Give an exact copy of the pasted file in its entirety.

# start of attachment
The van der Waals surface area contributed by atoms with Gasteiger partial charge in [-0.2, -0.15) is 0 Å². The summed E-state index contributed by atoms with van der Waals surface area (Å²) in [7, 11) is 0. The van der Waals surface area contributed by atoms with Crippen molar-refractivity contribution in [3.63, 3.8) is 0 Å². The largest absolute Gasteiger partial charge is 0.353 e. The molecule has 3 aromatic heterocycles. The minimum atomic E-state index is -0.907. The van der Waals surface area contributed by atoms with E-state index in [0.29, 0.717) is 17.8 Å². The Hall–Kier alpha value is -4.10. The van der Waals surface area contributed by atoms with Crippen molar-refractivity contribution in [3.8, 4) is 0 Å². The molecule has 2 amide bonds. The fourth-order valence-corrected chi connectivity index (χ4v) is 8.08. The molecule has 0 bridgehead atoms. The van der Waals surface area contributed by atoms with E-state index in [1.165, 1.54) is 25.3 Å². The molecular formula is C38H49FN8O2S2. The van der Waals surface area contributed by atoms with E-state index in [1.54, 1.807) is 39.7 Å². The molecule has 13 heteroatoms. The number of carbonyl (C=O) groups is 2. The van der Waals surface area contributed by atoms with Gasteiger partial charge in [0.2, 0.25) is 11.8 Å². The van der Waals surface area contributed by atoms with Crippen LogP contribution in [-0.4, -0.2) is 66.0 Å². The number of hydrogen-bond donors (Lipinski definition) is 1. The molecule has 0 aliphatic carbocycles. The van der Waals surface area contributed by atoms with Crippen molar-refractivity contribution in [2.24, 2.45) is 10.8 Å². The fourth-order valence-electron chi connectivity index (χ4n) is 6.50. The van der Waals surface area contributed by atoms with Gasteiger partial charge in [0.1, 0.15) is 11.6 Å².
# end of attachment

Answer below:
The van der Waals surface area contributed by atoms with Gasteiger partial charge in [-0.2, -0.15) is 0 Å². The summed E-state index contributed by atoms with van der Waals surface area (Å²) in [7, 11) is 0. The van der Waals surface area contributed by atoms with Crippen molar-refractivity contribution in [3.63, 3.8) is 0 Å². The largest absolute Gasteiger partial charge is 0.353 e. The molecule has 3 aromatic heterocycles. The minimum atomic E-state index is -0.907. The van der Waals surface area contributed by atoms with E-state index in [0.29, 0.717) is 17.8 Å². The Hall–Kier alpha value is -4.10. The van der Waals surface area contributed by atoms with Crippen molar-refractivity contribution in [3.8, 4) is 0 Å². The molecule has 2 amide bonds. The fourth-order valence-corrected chi connectivity index (χ4v) is 8.08. The molecule has 0 bridgehead atoms. The van der Waals surface area contributed by atoms with E-state index in [1.165, 1.54) is 25.3 Å². The molecular formula is C38H49FN8O2S2. The van der Waals surface area contributed by atoms with E-state index in [1.54, 1.807) is 39.7 Å². The molecule has 13 heteroatoms. The number of carbonyl (C=O) groups is 2. The van der Waals surface area contributed by atoms with Gasteiger partial charge in [0.2, 0.25) is 11.8 Å². The van der Waals surface area contributed by atoms with Crippen LogP contribution in [-0.4, -0.2) is 66.0 Å². The number of hydrogen-bond donors (Lipinski definition) is 1. The molecule has 0 aliphatic carbocycles. The van der Waals surface area contributed by atoms with Crippen molar-refractivity contribution in [2.24, 2.45) is 10.8 Å². The fourth-order valence-electron chi connectivity index (χ4n) is 6.50. The van der Waals surface area contributed by atoms with Gasteiger partial charge in [0.1, 0.15) is 11.6 Å².